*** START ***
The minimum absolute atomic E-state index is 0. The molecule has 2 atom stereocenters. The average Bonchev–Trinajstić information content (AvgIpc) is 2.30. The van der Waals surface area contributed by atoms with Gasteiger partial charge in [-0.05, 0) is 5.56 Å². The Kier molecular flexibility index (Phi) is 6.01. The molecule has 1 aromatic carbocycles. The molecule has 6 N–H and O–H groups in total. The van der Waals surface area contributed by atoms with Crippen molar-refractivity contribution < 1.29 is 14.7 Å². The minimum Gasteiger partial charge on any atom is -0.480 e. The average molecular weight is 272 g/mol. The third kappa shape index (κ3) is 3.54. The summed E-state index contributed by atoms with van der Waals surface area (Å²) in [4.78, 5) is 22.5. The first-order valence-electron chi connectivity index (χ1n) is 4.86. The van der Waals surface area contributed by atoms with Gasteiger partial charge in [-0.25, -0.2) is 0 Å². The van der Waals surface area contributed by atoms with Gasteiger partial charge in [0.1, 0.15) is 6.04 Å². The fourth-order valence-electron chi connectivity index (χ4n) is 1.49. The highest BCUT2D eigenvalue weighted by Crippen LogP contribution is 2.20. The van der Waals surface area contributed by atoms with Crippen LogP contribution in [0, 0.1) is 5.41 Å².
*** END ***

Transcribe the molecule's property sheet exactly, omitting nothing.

The minimum absolute atomic E-state index is 0. The molecule has 2 atom stereocenters. The average Bonchev–Trinajstić information content (AvgIpc) is 2.30. The van der Waals surface area contributed by atoms with Gasteiger partial charge in [-0.05, 0) is 5.56 Å². The Kier molecular flexibility index (Phi) is 6.01. The molecule has 1 aromatic carbocycles. The molecule has 6 N–H and O–H groups in total. The van der Waals surface area contributed by atoms with Crippen molar-refractivity contribution < 1.29 is 14.7 Å². The minimum Gasteiger partial charge on any atom is -0.480 e. The average molecular weight is 272 g/mol. The third kappa shape index (κ3) is 3.54. The summed E-state index contributed by atoms with van der Waals surface area (Å²) in [4.78, 5) is 22.5. The first-order valence-electron chi connectivity index (χ1n) is 4.86. The van der Waals surface area contributed by atoms with Gasteiger partial charge in [-0.25, -0.2) is 0 Å². The van der Waals surface area contributed by atoms with Gasteiger partial charge in [0.1, 0.15) is 6.04 Å². The fourth-order valence-electron chi connectivity index (χ4n) is 1.49. The highest BCUT2D eigenvalue weighted by Crippen LogP contribution is 2.20. The van der Waals surface area contributed by atoms with Crippen LogP contribution in [0, 0.1) is 5.41 Å².